November 27, 2022

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Biden wants to set “guard rails” in talks with Xi

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(COMBO) Created on November 11, 2022, this combination of images shows US President Joe Biden (L) speaking before the Major Economies Forum on Energy and Climate from the South Court Auditorium of the Eisenhower Executive Office Building adjacent to the White House in Washington , DC on June 17, 2022, and China’s President Xi Jinping (R) speaks after arriving with members of the new Standing Committee of the Chinese Communist Party’s Political Bureau, the nation’s top decision-making body, for a meeting with the media at the Great Hall of the People ran Beijing on October 23, 2022. (Photo by MANDEL NGAN and Noel CELIS / AFP)

by Andrew BEATTY / Sebastian Smith
Agence France Press

NUSA DUA, Indonesia (AFP) – US President Joe Biden meets China’s Xi Jinping in Bali on Monday, hoping to set “guard rails” for relations between the countries as the world’s 20 largest economies hold their first major summit after the hold off pandemic.

The gathering of superpowers will be Biden’s first face-to-face meeting with Xi since taking office. The couple last met in 2017 when Biden was vice president.

Leaders are faced with a sharply escalating rivalry between the world’s two largest economies and Beijing growing more powerful and confident to replace the US-led order that has prevailed since World War II.

Talks on the fringes of the G20 have the atmosphere of the icy Cold War conclaves between American and Soviet leaders in Potsdam, Vienna or Yalta that decided the fate of millions.

Biden has spoken about the meeting that sets each country’s “red lines.”

The overarching goal will be to establish “guard rails” and “clear rules of the road,” a senior White House official told reporters hours before the meeting.

“We do all this to ensure that competition does not turn into conflict.”

Biden is expected to urge China to rein in ally North Korea after a record-breaking spate of missile tests sparked fears Pyongyang will soon conduct its seventh nuclear test.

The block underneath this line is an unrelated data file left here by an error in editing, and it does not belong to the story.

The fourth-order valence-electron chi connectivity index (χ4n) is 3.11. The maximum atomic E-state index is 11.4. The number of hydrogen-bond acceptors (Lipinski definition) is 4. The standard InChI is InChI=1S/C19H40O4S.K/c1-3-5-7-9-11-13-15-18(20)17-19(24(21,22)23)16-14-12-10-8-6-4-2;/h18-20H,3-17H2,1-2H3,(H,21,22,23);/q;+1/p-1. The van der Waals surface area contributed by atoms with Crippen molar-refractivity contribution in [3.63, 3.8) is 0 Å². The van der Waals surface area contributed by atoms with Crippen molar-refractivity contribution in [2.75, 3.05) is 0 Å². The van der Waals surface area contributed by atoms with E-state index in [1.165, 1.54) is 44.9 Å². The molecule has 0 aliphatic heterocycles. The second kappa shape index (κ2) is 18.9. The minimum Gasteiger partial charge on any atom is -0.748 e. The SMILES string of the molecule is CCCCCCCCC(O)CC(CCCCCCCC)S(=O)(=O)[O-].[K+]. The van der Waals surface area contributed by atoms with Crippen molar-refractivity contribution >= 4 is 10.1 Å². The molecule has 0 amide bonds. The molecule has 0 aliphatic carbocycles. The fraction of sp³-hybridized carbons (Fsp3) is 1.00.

Xi, whose last in-person US summit was with Donald Trump in 2019, may not be in the mood to help. He arrives strengthened, having secured a landmark third term that cements him as the most powerful Chinese leader in generations.

Biden, too, comes bolstered by his Democratic Party’s better-than-expected midterm election performance, in which it retained control of the US Senate, though he remains vulnerable on domestic politics.

– Putin stays away –
The G20 summit opens in Bali on Tuesday, bringing with it soaring food and fuel prices around the world, conflict in Ukraine and the renewed threat of nuclear war casting an ominous shadow over the world.

There will be one conspicuous absence from the table – Russian President Vladimir Putin.

His botched nine-month-old invasion of Ukraine has made the trip to Bali logistically difficult and politically tense.

With members of his inner circle at loggerheads and his once-iron inner authority eroded, Putin opted instead to send veteran Foreign Minister Sergei Lavrov.

Officially, neither the war in Ukraine nor Putin’s dark threats about the use of nuclear weapons are on the agenda of the summit.

But while the ex-KGB man won’t be at the summit table, his war will certainly be on the menu.

Rising energy and food prices have hit richer and poorer G20 members alike – and both are directly fueled by the conflict.

On Monday, US Treasury Secretary Janet Yellen said an end to the conflict was “a moral imperative and the best thing we can do for the global economy.”

And before leaving for Bali, British Prime Minister Rishi Sunak said he would “challenge Putin’s regime”.

There will likely be pressure on Russia to extend a deal allowing Ukrainian grain and fertilizer shipments through the Black Sea when the current deal expires on November 19.

– ‘Never so complex’ –
Biden and his allies would also like the G20 to at least make it clear to Putin that nuclear war is unacceptable.

In a recent meeting with Chancellor Olaf Scholz, Xi said a nuclear war cannot be won and should never be fought.

But a clear statement from the group on the issue is likely to be blocked by a combination of Russian opposition and Chinese unwillingness to break ranks with its ally in Moscow or win Washington a victory.

The G20 – a disparate and unwieldy grouping formed in 1999 after the Asian financial crisis – has always felt most comfortable discussing finance and economics rather than security.

Moscow wants it to stay that way.

“We categorically reject the politicization of the G20,” Russia’s foreign ministry said on Sunday, offering a taste of what leaders might hear from the notoriously indomitable Lavrov.

The G20 ministerial meetings leading up to the summit failed to agree on a final joint communiqué, and Indonesian officials said on Monday it remained “work in progress” and a “principal objective” for the summit.

“Honestly, I think the global situation has never been so complex,” Indonesian Government Minister Luhut Binsar Pandjaitan said on Sunday.

“If the leaders (of the G20) don’t come out with a communiqué at the end, that’s fine.”

© Agence France-Presse

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